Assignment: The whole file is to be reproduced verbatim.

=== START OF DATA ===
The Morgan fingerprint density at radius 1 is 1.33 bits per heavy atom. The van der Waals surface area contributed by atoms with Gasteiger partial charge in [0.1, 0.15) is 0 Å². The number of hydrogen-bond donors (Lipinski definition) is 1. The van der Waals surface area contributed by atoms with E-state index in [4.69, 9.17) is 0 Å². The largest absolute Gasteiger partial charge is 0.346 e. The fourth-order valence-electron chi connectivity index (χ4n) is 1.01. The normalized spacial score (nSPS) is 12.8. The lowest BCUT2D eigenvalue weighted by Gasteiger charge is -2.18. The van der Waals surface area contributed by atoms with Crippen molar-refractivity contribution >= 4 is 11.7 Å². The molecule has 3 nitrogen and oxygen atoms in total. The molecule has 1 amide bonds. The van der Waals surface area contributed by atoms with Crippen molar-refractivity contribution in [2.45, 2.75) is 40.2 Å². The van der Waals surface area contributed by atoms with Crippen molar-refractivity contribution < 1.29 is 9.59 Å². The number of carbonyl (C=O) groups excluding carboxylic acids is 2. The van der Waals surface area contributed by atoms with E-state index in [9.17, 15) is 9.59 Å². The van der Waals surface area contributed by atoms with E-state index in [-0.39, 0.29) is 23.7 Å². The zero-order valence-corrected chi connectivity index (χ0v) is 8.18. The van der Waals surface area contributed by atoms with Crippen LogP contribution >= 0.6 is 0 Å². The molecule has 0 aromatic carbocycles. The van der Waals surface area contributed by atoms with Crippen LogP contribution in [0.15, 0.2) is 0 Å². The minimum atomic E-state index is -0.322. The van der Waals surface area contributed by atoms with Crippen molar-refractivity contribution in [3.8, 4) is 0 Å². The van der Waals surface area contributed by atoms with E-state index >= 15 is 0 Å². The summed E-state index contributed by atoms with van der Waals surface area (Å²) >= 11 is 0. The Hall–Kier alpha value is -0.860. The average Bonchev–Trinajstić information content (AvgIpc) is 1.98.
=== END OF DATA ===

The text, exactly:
The Morgan fingerprint density at radius 1 is 1.33 bits per heavy atom. The van der Waals surface area contributed by atoms with Gasteiger partial charge in [0.1, 0.15) is 0 Å². The number of hydrogen-bond donors (Lipinski definition) is 1. The van der Waals surface area contributed by atoms with E-state index in [4.69, 9.17) is 0 Å². The largest absolute Gasteiger partial charge is 0.346 e. The fourth-order valence-electron chi connectivity index (χ4n) is 1.01. The normalized spacial score (nSPS) is 12.8. The lowest BCUT2D eigenvalue weighted by Gasteiger charge is -2.18. The van der Waals surface area contributed by atoms with Crippen molar-refractivity contribution >= 4 is 11.7 Å². The molecule has 3 nitrogen and oxygen atoms in total. The molecule has 1 amide bonds. The van der Waals surface area contributed by atoms with Crippen molar-refractivity contribution in [2.45, 2.75) is 40.2 Å². The van der Waals surface area contributed by atoms with Crippen molar-refractivity contribution < 1.29 is 9.59 Å². The number of carbonyl (C=O) groups excluding carboxylic acids is 2. The van der Waals surface area contributed by atoms with E-state index in [9.17, 15) is 9.59 Å². The van der Waals surface area contributed by atoms with E-state index in [-0.39, 0.29) is 23.7 Å². The zero-order valence-corrected chi connectivity index (χ0v) is 8.18. The van der Waals surface area contributed by atoms with Crippen LogP contribution >= 0.6 is 0 Å². The molecule has 0 aromatic carbocycles. The van der Waals surface area contributed by atoms with Crippen LogP contribution in [0.15, 0.2) is 0 Å². The minimum atomic E-state index is -0.322. The van der Waals surface area contributed by atoms with Crippen molar-refractivity contribution in [3.8, 4) is 0 Å². The van der Waals surface area contributed by atoms with E-state index >= 15 is 0 Å². The summed E-state index contributed by atoms with van der Waals surface area (Å²) >= 11 is 0. The Hall–Kier alpha value is -0.860. The average Bonchev–Trinajstić information content (AvgIpc) is 1.98.